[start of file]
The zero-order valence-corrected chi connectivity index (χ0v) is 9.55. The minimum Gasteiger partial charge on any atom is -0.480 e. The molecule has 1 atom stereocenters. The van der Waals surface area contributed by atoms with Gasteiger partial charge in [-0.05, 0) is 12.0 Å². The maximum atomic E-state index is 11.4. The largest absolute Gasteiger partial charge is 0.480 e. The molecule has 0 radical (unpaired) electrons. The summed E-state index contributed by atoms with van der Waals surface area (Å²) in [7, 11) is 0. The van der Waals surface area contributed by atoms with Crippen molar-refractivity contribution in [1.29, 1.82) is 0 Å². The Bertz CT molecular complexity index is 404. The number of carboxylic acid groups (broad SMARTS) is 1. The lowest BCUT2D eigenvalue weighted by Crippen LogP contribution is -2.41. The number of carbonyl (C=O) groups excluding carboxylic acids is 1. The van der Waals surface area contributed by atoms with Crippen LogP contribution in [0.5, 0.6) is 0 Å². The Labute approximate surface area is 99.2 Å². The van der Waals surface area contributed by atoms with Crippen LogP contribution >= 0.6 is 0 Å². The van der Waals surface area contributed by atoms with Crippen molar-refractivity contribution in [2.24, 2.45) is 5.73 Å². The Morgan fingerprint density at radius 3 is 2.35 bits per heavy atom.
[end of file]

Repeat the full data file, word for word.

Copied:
The zero-order valence-corrected chi connectivity index (χ0v) is 9.55. The minimum Gasteiger partial charge on any atom is -0.480 e. The molecule has 1 atom stereocenters. The van der Waals surface area contributed by atoms with Gasteiger partial charge in [-0.05, 0) is 12.0 Å². The maximum atomic E-state index is 11.4. The largest absolute Gasteiger partial charge is 0.480 e. The molecule has 0 radical (unpaired) electrons. The summed E-state index contributed by atoms with van der Waals surface area (Å²) in [7, 11) is 0. The van der Waals surface area contributed by atoms with Crippen molar-refractivity contribution in [1.29, 1.82) is 0 Å². The Bertz CT molecular complexity index is 404. The number of carboxylic acid groups (broad SMARTS) is 1. The lowest BCUT2D eigenvalue weighted by Crippen LogP contribution is -2.41. The number of carbonyl (C=O) groups excluding carboxylic acids is 1. The van der Waals surface area contributed by atoms with Crippen LogP contribution in [0.5, 0.6) is 0 Å². The Labute approximate surface area is 99.2 Å². The van der Waals surface area contributed by atoms with Crippen LogP contribution >= 0.6 is 0 Å². The van der Waals surface area contributed by atoms with Crippen molar-refractivity contribution in [2.24, 2.45) is 5.73 Å². The Morgan fingerprint density at radius 3 is 2.35 bits per heavy atom.